Sunday, March 2, 2014

Tsuyama Castle - Huge stone fortress located in inland area-

Tsuyama Castle

-Huge stone fortress located in inland area-


津山城


Overview


Name: Tsuyama castle (Tsuyama-jo)
Alias: Kakuzan jyo (Crane hill castle)
Place: Yamashia Tsuyama city, Okayama
Type: Hill castle
Built: Originally 15th century, expanded in 17th century
Remaining remnants: Stone walls, moats and gate (moved)
Title: 100 famous Japanese castles, Designated national historical site

Brief History


Tsuyama castle (津山城) is located at Tsuruyama hill, in the center of Tsuyama basin at Tsuyama basin. Tsuyama area places at the center of east half of Chugoku region, and an important connecting point of roads from Himeji city (Hyogo prefecture), Okayama city (Okayama prefecture). Tottori city and Yonago city (Tottori prefecture). Later Tsuyama area prospered as a posting town of Izumo kaido way, and also river transportation of Yoshiigawa river.

In medieval era, the center of Mimasaka province (north part of Okayama prefecture) where Tsuyama belongs located at Innosho area, an area about 10 kilometer west from central Tsuyama area. There was a residence of the governor, and also Kamae castle located near Yoshiigawa river. Originally Tsuyama area was governed by Yamana clan, but after weakening of Yamana clan, this area became the target of struggle by surrounding strong warlords such as Amago clan, Ukita clan or Mouri clan. Finally under Toyotomi government Ukita clan held Tsuyama area by 1600.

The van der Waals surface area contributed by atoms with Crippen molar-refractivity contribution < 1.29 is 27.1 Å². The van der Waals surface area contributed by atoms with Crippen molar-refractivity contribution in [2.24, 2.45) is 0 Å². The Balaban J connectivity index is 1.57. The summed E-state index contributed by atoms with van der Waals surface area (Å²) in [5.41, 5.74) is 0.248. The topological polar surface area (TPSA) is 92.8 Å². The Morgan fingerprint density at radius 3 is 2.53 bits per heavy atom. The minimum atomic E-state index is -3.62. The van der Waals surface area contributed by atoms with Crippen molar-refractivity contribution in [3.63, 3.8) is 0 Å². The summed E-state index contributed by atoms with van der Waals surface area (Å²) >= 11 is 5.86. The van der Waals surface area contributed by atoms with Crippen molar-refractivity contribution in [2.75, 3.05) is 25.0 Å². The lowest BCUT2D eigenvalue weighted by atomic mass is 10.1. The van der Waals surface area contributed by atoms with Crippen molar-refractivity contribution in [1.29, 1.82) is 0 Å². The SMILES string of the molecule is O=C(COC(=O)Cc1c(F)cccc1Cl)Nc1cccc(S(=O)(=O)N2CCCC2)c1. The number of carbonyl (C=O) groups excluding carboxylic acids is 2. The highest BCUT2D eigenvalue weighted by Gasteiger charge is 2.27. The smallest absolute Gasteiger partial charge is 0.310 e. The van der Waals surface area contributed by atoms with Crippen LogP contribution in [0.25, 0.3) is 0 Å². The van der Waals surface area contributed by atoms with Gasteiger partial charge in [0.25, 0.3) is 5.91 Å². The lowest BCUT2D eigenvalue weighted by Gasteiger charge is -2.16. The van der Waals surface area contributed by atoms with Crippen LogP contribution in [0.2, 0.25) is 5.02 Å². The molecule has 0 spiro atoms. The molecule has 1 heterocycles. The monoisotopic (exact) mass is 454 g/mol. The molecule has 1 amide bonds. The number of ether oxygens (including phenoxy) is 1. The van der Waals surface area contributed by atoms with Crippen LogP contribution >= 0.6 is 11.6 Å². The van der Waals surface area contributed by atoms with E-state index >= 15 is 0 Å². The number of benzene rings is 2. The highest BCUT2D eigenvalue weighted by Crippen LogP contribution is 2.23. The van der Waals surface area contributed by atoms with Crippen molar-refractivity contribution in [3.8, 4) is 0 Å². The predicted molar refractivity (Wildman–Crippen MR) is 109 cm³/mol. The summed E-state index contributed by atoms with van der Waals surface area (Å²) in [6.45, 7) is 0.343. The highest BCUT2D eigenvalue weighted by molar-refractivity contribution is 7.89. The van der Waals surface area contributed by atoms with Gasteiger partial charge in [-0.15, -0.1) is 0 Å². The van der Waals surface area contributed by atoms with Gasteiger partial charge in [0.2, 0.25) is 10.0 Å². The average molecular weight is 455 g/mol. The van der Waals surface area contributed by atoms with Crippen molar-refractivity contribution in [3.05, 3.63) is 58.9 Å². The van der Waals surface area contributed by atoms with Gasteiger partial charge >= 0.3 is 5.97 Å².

But as a result of the battle of Sekigahara, Ukita clan was confiscated its territory and expelled, then Hideaki Kobayakawa (1577-1602) became the lord of Mimasaka province along with Bizen province and Bicchu province. But Hideaki died in youth without successor in 1602, and Kobayakawa clan was extinguished then. 

Disturbant history of Mori clan


Current Tsuyama castle was built by Tadamasa Mori (1570-1634), next lord of Mimasaka province. The history of Mori clan as feudal load stem from Yoshinari Mori (1523-1570). Yoshinari was originally a retainer of Toki clan, a house of governor of Mino province  (Gifu prefecture) before 1552. After the fall of Toki clan, he went to Owari province (western Aichi prefecture) and changed his master to Nobunaga Oda (1534-1582), a warlord of Owari province. 

During Nobunaga’s campaign to reach to Kyoto in 1568, Yoshinari actively worked and was appointed as a commander of Kaneyama Castle. But in 1569, Nobunaga confronted current Muromachi shogunate Yoshiaki Ashikaga and was encircled by surrounding enemies. Nobunaga's main troops were attacked by Ishiyama Honganji army at Osaka, and at the same time an ally of Asakura clan, a house of guard of Echizen country (Fukui prefecture), Asai clan, a lord of north Omi country and monk soldiers of Hieizan temple trooped to Kyoto.

At that time Yoshinari protected Usayama castle (Shiga prefecture), which was located at lake shore of Lake Biwako (Shiga prefecture) and guarded the road to Kyoto. Attacked by overwhelming soldiers Yoshinari was defeated and died, but remaining castle guarders kept Usayama castle and stopped their troop to Kyoto.

To reward for Yoshinari’s loyalty, Nobunaga treated favor of Mori family. His living eldest son, Nagayoshi Mori (1558-1584) was appointed to a commander of Kaneyama castle located on Mino province (Gifu prefecture) and attached to Nobutada Oda (1557-1582), a eldest sonof Nobunaga. In addition to this, his younger brothers Shigetoshi (famous as Ranmaru, 1565-1582), Bomaru and Rikimaru served as pages to Nobunaga. Tadamasa was youngest son and still child, thus he stayed in Kaneyama castle. Nagayoshi was a brave and rushing general, tremendously fought during invasion to Takeda clan at 1582 and was given north part of Shinano province (Nagano prefecture).

But Mori family was hit by continuous tragedy from then. In 1582, at the time of the incident of Honnoji, a coup d'etat to Nobunaga by his regional commander Mitsuhide Akechi (1528-1582), Shigetoshi, Bomaru and Rikimaru all died with Nobunaga and Nobutada. Among brothers only Nagayoshi who stayed Shinano province and Tadamasa survived.